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Re: systemd is destructive

Postby M51 » 2016-09-22 23:46

pendrachken wrote:
M51 wrote:
dasein wrote:
I also know of no other component that can remount root out from under you automatically.



It's called the kernel. Something is going wrong with I/O and the kernel remounts the FS as RO and blocks RW remounts.

There are a few choices here:

1: kernel regression. maybe you pulled in the latest security updated kernel and it has a regression when you were lazy and let SystemD in.
2: crappy HDD controller. Either was crappy and was recoverable prior to now, or it just gave out recently.
3: dying HDD. I would take a damn close look at the S.M.A.R.T. stats on that drive / RAID array. Run both short and long tests, any failures means backup what data you want and toss the drive before it completely falls on its face.
4: combo of the above.
1 billionth place: SystemD is actually at fault. Not very likely since it doesn't have its own mount tool, just a tool for calling the system mount application.


Not that that means SystemD is great, I personally don't care one way or the other for or against it. I don't LIKE the bloat and throw everything, including the kitchen sink, into one big lump that the devs have with it; but that doesn't mean I actively hate it either.

The one thing I consider extremely stupid and short sighted is the damn binary logging, but at least I can dual log to the standard syslogs too.



1) I think you misunderstood, I was lazy and allowed systemd to be init when the machine was originally installed, not pulled in during an update. If it's a kernel regression it's a very interesting one because it only affects the system if systemd is acting as init.

2) Again, a hdd controller that only fails when systemd is acting as init?

3) SMART stats are fine. BTRFS checks are clean...again the problem only surfaces when systemd is acting as init.

4) See all of the above.

1 billionth place: But systemd can and will call tools to alter system state as it sees fit based on opaque policies baked into itself.

I can recreate or remove this problem repeatedly at will simply by changing from sysvinit to systemd.
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Re: systemd is destructive

Postby trinidad » 2016-09-24 13:06

M51

Looking through your original post unemotionally I offer that you may have a combination of problems here, both praxis and software compatibility which may be caused by several different things.

1) Make sure Thunar is the default file manager in systemd

2) Thunar when logged in as root will persist as root throughout the session requiring log out to reset. This can conflict in a way with systemd like you mention, only resolved with reboots, especially where handling large files (perhaps a bit impatiently) are concerned

3) Perhaps your XFCE version can/needs to be be upgraded

4) Autostart in XFCE and systemd can conflict at specific times because of the Debian normal no root login policy

5) XFCE works well with Ubuntu in highly modified distros like Linux Lite and SolydX, while the compatibility in Debian itself is incomplete.

6) Use a Commander style file manager, or the terminal, to work with large files faster.

7) Debian is not "specifically" designed to work with XFCE these days. You may have better luck on an XFCE forum, or run your XFCE on an Ubuntu based distro.

8) This is really not a Debian problem, but rather and XFCE problem. Best to let go the past and move on. XFCE is good Linux, and systemd is good Linux. That doesn't mean mixing them together is better Linux.

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Re: systemd is destructive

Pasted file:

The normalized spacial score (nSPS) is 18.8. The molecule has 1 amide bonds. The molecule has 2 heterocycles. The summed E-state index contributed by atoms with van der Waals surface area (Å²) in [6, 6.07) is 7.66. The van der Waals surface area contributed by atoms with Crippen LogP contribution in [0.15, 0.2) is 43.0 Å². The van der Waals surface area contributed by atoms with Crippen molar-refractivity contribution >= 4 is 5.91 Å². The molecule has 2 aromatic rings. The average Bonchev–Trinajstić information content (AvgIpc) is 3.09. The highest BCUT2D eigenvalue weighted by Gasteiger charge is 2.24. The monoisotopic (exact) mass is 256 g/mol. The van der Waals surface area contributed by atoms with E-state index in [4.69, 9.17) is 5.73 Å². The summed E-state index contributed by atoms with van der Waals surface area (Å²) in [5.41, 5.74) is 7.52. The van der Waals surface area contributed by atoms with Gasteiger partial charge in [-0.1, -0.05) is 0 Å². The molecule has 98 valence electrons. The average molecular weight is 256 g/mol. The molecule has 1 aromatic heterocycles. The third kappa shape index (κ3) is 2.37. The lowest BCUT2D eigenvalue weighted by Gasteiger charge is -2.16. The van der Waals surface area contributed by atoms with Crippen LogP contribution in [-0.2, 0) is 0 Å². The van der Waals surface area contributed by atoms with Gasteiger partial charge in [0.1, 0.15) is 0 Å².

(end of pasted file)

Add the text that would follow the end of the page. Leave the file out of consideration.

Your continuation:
Postby M51 » 2016-09-24 13:34

trinidad wrote:M51

Looking through your original post unemotionally I offer that you may have a combination of problems here, both praxis and software compatibility which may be caused by several different things.

1) Make sure Thunar is the default file manager in systemd

2) Thunar when logged in as root will persist as root throughout the session requiring log out to reset. This can conflict in a way with systemd like you mention, only resolved with reboots, especially where handling large files (perhaps a bit impatiently) are concerned

3) Perhaps your XFCE version can/needs to be be upgraded

4) Autostart in XFCE and systemd can conflict at specific times because of the Debian normal no root login policy

5) XFCE works well with Ubuntu in highly modified distros like Linux Lite and SolydX, while the compatibility in Debian itself is incomplete.

6) Use a Commander style file manager, or the terminal, to work with large files faster.

7) Debian is not "specifically" designed to work with XFCE these days. You may have better luck on an XFCE forum, or run your XFCE on an Ubuntu based distro.

8) This is really not a Debian problem, but rather and XFCE problem. Best to let go the past and move on. XFCE is good Linux, and systemd is good Linux. That doesn't mean mixing them together is better Linux.

TC


You've got to be kidding me. Almost everything you posted is complete nonsense or irrelevant.
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Re: systemd is destructive

Postby Head_on_a_Stick » 2016-09-24 13:48

In respect of the actual problem, try editing the file at /etc/systemd/logind.conf and un-comment and change these two lines:
Code: Select all
KillUserProcesses=yes
KillExcludeUsers=

See logind.conf(5) for more.

Does the problem then still persist if you reboot with systemd as PID1?
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Re: systemd is destructive

Postby M51 » 2016-09-24 14:44

Head_on_a_Stick wrote:In respect of the actual problem, try editing the file at /etc/systemd/logind.conf and un-comment and change these two lines:
Code: Select all
KillUserProcesses=yes
KillExcludeUsers=

See logind.conf(5) for more.

Does the problem then still persist if you reboot with systemd as PID1?



I appreciate you trying to help, but as far as I am concerned the problem is fixed: I removed systemd. My system is completely stable and faster without systemd.